Another factor that could influence a town’s size and dimensions was its parentage. Just as you might inherit a round face or angular jaw from your parents, some places got their shapes from “mother towns.’’

The largest of these was Springfield. “Thirteen other towns broke off from it at various stages,’’ Wilkie said. Duxbury and Dedham were also prodigious progenitors, each with 11 other towns that broke off from the original town boundaries. Dorchester would go on to spawn Milton, Canton, and other communities — including Braintree in 1640, from which Holbrook, Randolph, and most of Quincy were later formed. (Does that make them Dorchester’s grandchildren?)

“Salem had seven towns spin off,’’ Wilkie added, including Peabody, Danvers, and Beverly. “That’s the kind of process that took place in the 1800s and 1900s — the creation of towns from within a larger boundary, breaking democracy down into smaller units.’’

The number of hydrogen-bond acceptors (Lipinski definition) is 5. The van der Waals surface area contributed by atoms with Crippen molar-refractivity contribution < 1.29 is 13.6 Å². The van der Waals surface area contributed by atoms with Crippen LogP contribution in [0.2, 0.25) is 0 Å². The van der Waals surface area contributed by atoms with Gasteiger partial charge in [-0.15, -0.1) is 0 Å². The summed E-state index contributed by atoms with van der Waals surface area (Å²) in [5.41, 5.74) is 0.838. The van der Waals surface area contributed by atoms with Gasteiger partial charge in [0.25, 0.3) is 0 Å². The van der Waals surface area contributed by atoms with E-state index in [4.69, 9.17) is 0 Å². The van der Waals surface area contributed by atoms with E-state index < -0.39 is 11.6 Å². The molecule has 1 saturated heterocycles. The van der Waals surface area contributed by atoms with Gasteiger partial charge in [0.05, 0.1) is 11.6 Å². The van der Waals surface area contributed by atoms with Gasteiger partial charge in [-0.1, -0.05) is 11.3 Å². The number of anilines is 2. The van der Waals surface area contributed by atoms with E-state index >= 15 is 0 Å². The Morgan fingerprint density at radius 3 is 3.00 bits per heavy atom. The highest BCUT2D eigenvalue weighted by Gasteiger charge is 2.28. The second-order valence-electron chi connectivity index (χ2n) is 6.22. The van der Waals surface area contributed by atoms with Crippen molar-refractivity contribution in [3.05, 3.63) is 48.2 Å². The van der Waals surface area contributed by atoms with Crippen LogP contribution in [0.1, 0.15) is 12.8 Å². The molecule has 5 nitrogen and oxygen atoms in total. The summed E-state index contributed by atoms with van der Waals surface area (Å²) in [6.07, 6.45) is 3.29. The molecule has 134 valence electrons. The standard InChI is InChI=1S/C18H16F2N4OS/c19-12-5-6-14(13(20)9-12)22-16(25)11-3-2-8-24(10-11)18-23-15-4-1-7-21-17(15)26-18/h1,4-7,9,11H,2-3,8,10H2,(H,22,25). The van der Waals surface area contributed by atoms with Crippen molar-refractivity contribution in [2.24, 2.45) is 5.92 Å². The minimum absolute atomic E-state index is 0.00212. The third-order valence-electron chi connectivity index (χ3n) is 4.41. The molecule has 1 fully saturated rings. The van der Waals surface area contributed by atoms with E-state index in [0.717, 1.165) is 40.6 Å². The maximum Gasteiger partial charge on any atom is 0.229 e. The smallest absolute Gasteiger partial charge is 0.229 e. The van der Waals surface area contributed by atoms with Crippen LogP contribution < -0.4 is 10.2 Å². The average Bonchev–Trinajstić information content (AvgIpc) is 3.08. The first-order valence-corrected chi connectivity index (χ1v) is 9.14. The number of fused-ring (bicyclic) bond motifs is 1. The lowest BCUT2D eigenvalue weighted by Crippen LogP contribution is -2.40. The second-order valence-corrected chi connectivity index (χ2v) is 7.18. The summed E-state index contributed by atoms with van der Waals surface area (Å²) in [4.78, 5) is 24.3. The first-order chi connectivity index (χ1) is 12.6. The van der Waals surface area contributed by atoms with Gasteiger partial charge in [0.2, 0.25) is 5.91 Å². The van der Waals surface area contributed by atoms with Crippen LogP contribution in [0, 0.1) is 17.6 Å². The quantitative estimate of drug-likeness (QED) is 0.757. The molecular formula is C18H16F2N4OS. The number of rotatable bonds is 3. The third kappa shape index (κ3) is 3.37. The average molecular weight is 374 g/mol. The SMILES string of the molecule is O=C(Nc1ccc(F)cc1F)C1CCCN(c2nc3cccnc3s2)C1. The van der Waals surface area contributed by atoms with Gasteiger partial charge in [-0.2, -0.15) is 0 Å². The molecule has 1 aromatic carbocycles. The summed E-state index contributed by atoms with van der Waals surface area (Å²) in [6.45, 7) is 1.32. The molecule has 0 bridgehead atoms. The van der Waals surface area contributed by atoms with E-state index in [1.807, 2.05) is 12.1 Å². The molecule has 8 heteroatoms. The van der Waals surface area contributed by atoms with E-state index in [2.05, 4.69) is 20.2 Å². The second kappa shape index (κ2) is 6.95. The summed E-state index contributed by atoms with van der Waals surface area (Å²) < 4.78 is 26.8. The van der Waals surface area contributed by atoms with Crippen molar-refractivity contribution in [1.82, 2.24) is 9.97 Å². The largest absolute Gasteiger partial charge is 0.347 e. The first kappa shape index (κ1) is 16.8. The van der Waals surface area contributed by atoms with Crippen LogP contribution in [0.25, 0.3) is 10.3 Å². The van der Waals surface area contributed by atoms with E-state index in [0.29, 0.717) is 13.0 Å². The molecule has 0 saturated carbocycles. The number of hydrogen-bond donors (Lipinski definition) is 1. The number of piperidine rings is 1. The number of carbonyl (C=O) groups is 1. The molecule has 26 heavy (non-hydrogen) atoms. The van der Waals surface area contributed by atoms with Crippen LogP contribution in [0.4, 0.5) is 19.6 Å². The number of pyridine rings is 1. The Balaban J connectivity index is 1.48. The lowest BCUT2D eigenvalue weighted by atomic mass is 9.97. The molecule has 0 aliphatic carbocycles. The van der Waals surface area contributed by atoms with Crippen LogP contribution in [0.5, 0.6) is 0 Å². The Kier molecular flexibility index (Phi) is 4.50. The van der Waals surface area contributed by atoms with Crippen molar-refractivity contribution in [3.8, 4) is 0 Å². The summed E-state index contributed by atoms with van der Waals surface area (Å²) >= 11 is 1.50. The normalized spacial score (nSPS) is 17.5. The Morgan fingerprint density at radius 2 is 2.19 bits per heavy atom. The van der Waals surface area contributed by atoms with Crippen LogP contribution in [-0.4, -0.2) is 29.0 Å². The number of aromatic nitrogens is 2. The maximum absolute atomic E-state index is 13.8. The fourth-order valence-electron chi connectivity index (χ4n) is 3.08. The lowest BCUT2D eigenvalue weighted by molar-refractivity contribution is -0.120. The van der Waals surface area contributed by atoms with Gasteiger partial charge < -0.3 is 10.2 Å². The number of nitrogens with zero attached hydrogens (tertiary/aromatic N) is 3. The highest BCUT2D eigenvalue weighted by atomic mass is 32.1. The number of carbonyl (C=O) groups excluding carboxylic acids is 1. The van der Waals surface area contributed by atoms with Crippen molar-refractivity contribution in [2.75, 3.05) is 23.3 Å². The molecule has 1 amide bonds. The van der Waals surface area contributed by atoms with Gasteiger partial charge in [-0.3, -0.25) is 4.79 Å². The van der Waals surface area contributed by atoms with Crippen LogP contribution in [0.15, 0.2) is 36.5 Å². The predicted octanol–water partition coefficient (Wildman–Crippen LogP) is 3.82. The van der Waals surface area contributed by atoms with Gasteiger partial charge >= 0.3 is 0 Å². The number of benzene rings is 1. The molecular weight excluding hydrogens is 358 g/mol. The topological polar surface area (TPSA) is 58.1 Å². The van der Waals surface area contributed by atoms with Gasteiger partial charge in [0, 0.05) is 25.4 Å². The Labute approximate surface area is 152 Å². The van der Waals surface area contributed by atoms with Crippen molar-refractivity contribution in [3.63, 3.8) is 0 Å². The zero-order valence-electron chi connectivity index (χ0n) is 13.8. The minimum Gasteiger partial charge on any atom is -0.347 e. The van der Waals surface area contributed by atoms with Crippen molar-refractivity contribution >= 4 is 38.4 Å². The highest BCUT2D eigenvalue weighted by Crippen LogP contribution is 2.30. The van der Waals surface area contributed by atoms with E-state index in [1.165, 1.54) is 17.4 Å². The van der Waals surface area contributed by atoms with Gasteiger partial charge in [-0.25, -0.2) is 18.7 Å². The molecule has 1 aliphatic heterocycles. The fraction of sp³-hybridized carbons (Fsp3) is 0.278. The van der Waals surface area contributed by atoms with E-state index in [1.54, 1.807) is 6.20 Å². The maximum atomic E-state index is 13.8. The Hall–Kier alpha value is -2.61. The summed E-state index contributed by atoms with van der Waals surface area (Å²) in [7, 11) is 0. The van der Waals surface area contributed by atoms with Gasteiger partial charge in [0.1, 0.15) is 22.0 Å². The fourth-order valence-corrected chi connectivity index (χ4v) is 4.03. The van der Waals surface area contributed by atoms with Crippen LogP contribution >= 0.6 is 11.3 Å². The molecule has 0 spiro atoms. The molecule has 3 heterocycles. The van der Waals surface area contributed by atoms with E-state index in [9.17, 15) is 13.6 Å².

There’s some debate over how clustered Colonial settlements really were, but one reason new towns would carve off from a larger community was if people settled at the outskirts and then found it too hard to attend church services and town meetings each week. “To establish a new town, a group had to petition the Colonial government, and sometimes that was a long process,’’ Wilkie said. In some cases, such as Brookfield, permission wasn’t granted until the Native Americans in the area “received a better proportion of the productive land.’’

Weston’s vertical western boundary used to be the distant edge of Watertown. As land was granted in the western part of town, people initially commuted — making day trips to their farms. But it was a long trek, so they started building homes nearer to the farms. “In 1713, those people in the far west of Watertown were able to break off and establish a new town with their own church, which became Weston.’’ Years later, a similar split in the middle yielded Waltham.